Make a working wooden film camera to take creative and unusual photographs. This design is for a medium format pinhole camera that takes any 120 format roll of film.
This project comes from a love of Kodak box brownies, the camera design that introduced the world to the idea of a snapshot. Before these readily available cheap mass produced sheet metal box cameras photography was expensive and inaccessible. I shoot with a few models and they're still great cameras. I also make pinholes, there's just something special about making images with a camera you've made yourself.
Both types of camera reduce the process of taking pictures to the fundamentals of photography. The only variables are composition and exposure, no focusing, no aperture selection. Just load the camera with film, point it at something interesting and take the lens cap off. Removing the complexity is a great way for beginners to learn about exposure and light levels. Knowing you've only got 8 exposures makes you think a lot more about composition too..
For my first laser cutter project I wanted to see if I could make a working pinhole camera based on the Brownie. After a few prototypes, and then a few more, I've learned how the cutter works, and settled on this design. Using a separate film cassette makes it is easy to reload film while you are out taking pictures. Like the Box brownie's this camera takes eight 6x9 cm negatives to each roll of film.
The files are open source so feel free to take them and have some fun. It'd be great to see the results!
It was designed and cut at DoES Liverpool Maker nights.
NB This instructable is to show how to build this camera. If you are new to pinhole photography and need some more information about taking pinhole photographs there is more information in this instructable https://www.instructables.com/id/Design-and-Build-y...
There are also lots of useful resources on the World Pinhole day website.
Step 1: Materials and Tools
The files needed for this project can all be found in this repository.
The pieces are grouped into two files, the camera case and the film holder. When complete the film holder slides inside the camera body and is made light tight with the back panel. The advantage of a separate film holder is being able to change rolls of film just by unclipping two rubber bands.
For the plain camera design you will need;
For the decorated case replace the front piece in PinholeCase.svg with this version PinholeCaseFrontEtched.svg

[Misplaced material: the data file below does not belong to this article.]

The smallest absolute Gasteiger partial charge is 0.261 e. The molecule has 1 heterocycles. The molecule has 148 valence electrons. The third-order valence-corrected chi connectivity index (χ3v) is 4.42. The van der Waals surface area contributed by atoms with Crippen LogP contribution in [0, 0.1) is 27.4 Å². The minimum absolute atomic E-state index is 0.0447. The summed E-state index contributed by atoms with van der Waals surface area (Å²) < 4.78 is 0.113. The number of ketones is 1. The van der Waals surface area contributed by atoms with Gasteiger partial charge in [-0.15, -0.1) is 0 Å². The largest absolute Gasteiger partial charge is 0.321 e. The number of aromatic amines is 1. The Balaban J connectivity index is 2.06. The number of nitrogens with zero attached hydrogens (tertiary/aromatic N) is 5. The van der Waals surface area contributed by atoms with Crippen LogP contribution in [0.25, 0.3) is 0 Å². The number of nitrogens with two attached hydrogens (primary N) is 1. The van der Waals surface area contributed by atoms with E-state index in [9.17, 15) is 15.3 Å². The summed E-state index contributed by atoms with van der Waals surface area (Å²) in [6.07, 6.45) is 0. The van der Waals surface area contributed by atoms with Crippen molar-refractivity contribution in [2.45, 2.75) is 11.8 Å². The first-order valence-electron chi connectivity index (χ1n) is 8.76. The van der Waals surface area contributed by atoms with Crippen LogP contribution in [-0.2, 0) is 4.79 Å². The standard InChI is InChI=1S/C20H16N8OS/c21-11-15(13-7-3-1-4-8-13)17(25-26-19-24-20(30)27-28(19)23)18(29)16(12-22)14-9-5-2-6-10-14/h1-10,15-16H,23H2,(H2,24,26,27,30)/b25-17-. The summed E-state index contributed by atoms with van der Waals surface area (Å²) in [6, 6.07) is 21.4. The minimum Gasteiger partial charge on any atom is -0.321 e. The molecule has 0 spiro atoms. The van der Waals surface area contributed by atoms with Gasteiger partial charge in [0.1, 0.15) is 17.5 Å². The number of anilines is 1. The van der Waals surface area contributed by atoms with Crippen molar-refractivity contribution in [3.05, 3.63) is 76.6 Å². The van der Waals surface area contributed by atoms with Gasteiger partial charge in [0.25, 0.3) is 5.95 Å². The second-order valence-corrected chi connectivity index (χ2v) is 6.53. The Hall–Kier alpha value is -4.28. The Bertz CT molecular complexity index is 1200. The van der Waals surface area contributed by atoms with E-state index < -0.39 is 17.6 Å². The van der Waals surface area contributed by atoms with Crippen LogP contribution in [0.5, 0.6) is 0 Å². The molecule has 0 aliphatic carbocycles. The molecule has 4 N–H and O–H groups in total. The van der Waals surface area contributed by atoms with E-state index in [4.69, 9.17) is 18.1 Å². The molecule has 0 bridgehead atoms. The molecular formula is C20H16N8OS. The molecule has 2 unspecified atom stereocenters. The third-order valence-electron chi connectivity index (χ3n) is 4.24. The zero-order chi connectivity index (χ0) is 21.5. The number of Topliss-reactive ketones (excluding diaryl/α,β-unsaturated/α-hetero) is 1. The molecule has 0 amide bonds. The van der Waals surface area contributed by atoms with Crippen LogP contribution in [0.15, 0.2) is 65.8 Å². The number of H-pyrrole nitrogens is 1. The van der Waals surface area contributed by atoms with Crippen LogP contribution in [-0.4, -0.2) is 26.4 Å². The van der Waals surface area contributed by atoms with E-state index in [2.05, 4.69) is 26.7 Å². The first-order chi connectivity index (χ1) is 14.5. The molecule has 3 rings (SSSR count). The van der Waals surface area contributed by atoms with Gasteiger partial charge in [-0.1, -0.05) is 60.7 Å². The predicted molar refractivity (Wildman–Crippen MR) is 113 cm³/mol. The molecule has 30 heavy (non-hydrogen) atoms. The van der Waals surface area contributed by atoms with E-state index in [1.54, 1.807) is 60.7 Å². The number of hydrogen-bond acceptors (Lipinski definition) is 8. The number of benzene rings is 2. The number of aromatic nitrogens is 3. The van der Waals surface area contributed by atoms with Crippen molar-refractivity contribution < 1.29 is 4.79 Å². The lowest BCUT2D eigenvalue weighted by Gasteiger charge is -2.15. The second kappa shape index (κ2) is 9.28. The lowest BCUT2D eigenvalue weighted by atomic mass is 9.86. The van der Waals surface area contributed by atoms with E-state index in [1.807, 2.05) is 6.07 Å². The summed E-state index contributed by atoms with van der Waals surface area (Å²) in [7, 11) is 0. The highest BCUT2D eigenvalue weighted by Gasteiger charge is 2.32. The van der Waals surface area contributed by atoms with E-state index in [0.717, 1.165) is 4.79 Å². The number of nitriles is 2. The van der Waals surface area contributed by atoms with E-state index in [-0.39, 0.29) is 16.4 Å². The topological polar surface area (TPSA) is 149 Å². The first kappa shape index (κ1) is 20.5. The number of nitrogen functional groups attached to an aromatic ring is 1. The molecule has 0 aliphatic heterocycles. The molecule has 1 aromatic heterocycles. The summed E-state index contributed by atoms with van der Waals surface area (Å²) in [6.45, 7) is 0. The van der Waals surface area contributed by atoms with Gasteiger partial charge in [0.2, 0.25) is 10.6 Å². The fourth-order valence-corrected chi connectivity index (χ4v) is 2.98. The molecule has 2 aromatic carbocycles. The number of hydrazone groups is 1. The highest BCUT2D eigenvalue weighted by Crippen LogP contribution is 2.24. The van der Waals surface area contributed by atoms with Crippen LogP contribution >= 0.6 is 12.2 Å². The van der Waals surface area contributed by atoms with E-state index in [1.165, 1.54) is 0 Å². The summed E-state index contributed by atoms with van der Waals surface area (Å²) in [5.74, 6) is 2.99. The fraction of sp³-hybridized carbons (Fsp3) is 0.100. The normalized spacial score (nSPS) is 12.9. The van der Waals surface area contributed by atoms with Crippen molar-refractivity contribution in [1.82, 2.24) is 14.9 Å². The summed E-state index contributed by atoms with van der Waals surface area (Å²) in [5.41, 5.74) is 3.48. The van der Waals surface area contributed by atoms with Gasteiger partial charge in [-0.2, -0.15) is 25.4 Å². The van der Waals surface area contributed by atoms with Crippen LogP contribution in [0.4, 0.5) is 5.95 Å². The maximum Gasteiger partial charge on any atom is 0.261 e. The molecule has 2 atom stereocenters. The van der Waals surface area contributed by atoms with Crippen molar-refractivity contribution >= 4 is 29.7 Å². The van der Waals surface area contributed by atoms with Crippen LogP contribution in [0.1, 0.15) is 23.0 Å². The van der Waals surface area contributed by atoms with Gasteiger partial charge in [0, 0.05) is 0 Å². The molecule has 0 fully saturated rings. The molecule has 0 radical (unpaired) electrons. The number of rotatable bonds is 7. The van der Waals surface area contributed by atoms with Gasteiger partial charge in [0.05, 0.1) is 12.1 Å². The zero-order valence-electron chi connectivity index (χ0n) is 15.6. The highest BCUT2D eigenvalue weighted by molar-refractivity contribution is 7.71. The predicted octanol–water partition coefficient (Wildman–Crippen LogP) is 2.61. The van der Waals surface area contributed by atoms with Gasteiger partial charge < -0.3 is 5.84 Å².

To cut the parts yourself you will need two 300mm x 300mm sheets of 3mm material. I use Birch Ply but any material that can make a light tight box would work, but remember there is a lot of gluing so pick something you are able to stick together.
The designs are colour coded as follows
Black - Designs and construction marks, just mark the surface of the material. Mark these first.
Yellow - Decorated case only. Use the etch setting on the laser cutter.
Blue, Red, Green, Pink - Cut the full thickness of the material. The colours are intended to be cut in this order so that if any parts drop slightly while they are being cut it won't matter.
To make this camera you will also need;
- 3d printed winder key
- 2x 80mm lengths of 3mm diameter metal tubing
- A bamboo skewer
- 2x 1/4 20 UNC Nuts for the tripod mounts. There is no metric equivalent for the standard tripod mount thread.
- A 24mm M4 bolt and nut.
- A compression spring, the kind you find if you break open a ball point pen is fine.
- A pinhole, or make your own with a thin square of metal and a pin
- 2x Strong elastic bands
- A 2cm square of red cellophane, think toffee wrapper or lighting gel.
- An empty 120 film spool. Anyone who uses 120 film, or any lab that develops it should have plenty of spares.
- Matt black paint, ideally spray paint
- PVA or other wood glue
- Fine sandpaper
Step 2: Cutting and Painting
Now you have all your parts the next step is to paint the internal pieces with matt black paint.
Pinhole cameras need long exposures so it is important to stop stray light bouncing around inside your camera as this will reduce the contrast of your photographs. Painting the internal parts helps absorb stray photons. You might also want to experiment with the same black 'flocking fabric' astronomers use if they're making telescopes, but paint will work fine. Spray paint works best but if you are planning to brush your paint aim for a thin smooth finish.
- The parts shown in the first image don't need painting. These include two of the three pieces that make the back cover, and most of the small pieces for the winding knob and lens cap.
- The next two images show the parts that need painting on one side only. NB It matters which side! The first of these shows the film holder, and the other two bits for the winding knob/lens cap. The other has the five pieces needed to make the camera case, and the final back panel piece. Especially check the location of the holes in the side of the film holder and in the back panel piece.
- The last picture shows the five parts that need painting on both sides. These are the rest of the pieces to make the film holder.